Some commentators have favored the idea of moving forward without Russia within the AC or even creating new platforms for cooperation between the Arctic Seven (A7). In my view, such initiatives are counterproductive or even damaging to the future of Arctic governance. Russia is a country with the longest coastlines in the Arctic, dominating the regional shipping, energy, and fishing industries. Any cooperation on the protection of environment, scientific research, or climate change in the Arctic would hardly be efficient without its largest state. A7 could reassure themselves with the thought that Russia could be plugged back into circumpolar cooperation at some later point. But such an approach could be perceived by Russia as a signal for closer engagement with China and other Asian countries in Arctic affairs, further deepening the rift in the Arctic community.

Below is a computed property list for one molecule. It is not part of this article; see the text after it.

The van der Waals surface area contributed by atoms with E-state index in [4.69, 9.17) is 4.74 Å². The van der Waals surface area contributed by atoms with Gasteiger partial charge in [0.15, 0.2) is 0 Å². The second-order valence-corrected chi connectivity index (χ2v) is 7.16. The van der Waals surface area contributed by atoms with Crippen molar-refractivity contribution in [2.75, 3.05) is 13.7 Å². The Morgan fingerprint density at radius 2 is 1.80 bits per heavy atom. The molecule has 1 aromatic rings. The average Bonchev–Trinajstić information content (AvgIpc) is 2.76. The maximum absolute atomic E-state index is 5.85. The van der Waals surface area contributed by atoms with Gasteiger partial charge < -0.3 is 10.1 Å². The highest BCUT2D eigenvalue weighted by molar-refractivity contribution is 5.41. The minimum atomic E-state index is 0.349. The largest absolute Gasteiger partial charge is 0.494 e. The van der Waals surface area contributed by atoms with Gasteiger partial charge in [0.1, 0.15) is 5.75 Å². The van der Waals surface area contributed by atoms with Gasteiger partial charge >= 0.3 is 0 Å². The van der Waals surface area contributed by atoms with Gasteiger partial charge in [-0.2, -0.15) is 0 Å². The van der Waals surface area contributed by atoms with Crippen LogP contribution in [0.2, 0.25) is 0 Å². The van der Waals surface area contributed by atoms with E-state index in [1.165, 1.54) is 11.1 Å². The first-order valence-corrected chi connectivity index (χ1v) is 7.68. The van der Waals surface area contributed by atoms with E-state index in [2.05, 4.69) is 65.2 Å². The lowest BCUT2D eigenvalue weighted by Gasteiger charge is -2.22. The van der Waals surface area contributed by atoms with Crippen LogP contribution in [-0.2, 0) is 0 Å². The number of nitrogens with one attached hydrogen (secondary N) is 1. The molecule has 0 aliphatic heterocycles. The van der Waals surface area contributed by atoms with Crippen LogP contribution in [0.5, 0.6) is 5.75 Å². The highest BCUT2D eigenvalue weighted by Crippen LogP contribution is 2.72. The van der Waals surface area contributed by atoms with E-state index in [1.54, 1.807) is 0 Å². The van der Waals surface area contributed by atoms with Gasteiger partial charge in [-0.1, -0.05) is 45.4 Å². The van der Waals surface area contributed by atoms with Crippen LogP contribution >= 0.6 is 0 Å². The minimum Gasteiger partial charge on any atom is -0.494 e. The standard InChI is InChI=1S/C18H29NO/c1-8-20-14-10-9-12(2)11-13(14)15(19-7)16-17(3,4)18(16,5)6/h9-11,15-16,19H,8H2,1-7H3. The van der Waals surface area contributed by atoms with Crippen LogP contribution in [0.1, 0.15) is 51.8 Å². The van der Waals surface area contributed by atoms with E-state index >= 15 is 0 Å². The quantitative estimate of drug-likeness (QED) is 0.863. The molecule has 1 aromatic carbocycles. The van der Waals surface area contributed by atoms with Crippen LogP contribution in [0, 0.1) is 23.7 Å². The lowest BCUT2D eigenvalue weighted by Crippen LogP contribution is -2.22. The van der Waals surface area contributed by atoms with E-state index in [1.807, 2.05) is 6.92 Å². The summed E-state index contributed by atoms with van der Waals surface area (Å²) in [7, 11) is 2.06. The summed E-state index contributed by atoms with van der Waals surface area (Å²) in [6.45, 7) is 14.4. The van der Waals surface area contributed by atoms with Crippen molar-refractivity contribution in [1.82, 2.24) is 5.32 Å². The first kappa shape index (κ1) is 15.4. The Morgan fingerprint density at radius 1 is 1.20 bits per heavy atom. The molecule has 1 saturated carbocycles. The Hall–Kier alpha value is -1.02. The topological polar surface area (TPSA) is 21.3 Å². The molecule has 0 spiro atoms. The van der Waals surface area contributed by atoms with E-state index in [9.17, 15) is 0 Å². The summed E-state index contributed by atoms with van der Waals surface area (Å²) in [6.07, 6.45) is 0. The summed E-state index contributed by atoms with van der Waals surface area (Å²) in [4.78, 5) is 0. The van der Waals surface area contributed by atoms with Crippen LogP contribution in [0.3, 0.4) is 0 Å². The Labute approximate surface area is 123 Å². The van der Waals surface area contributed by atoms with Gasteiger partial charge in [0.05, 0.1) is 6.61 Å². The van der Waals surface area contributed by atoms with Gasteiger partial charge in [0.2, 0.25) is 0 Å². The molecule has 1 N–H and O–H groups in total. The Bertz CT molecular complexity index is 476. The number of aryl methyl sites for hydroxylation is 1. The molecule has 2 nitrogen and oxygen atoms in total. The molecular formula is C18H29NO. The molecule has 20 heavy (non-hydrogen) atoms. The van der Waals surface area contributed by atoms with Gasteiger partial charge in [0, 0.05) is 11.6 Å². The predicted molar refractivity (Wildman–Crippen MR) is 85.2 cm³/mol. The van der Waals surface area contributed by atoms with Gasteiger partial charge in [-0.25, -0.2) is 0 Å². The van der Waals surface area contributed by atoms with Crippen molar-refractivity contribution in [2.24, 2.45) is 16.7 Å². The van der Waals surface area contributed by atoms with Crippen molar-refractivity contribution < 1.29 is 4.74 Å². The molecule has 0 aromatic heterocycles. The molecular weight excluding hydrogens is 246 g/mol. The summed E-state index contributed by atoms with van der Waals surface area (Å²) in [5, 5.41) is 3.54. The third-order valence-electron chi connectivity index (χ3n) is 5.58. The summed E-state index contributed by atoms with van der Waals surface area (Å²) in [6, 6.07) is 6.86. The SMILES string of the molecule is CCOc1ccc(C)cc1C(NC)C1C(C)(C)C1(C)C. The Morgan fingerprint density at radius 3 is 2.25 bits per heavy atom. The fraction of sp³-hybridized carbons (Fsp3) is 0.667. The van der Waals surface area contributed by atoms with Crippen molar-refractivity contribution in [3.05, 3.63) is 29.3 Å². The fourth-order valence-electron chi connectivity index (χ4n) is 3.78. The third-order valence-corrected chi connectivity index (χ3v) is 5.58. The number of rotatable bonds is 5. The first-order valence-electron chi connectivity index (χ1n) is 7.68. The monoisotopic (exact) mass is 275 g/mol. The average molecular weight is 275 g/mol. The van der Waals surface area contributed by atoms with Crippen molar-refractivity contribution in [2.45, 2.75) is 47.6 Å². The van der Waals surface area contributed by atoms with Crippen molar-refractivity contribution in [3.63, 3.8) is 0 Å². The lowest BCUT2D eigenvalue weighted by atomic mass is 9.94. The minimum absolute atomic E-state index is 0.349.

The erosion of Arctic governance began long before this year. Military collaboration in the Arctic was the first to fall victim to the Ukrainian crisis back in 2014. The security dialogue platforms that existed in the region either suspended their contacts with Russia (Arctic Security Roundtable) or ceased their work (Meeting of the General Staff Chiefs). The Arctic Coast Guard Forum remains the only format with all eight states present, but it does not cover hard security issues. Yet, the spillover from the great power competition will continue to manifest itself in the growing number and intensity of military exercises in the High North, especially with Finland’s and Sweden’s intention to join NATO. Against this backdrop, the risks of miscalculations, misperceptions, and tactical errors become unreasonably high. Needless to say, any kind of environmental or economic collaboration will be out of the question, should the military situation escalate. That is why it is of paramount importance to restore the dialogue or at least maintain mil-to-mil hotlines with Russia.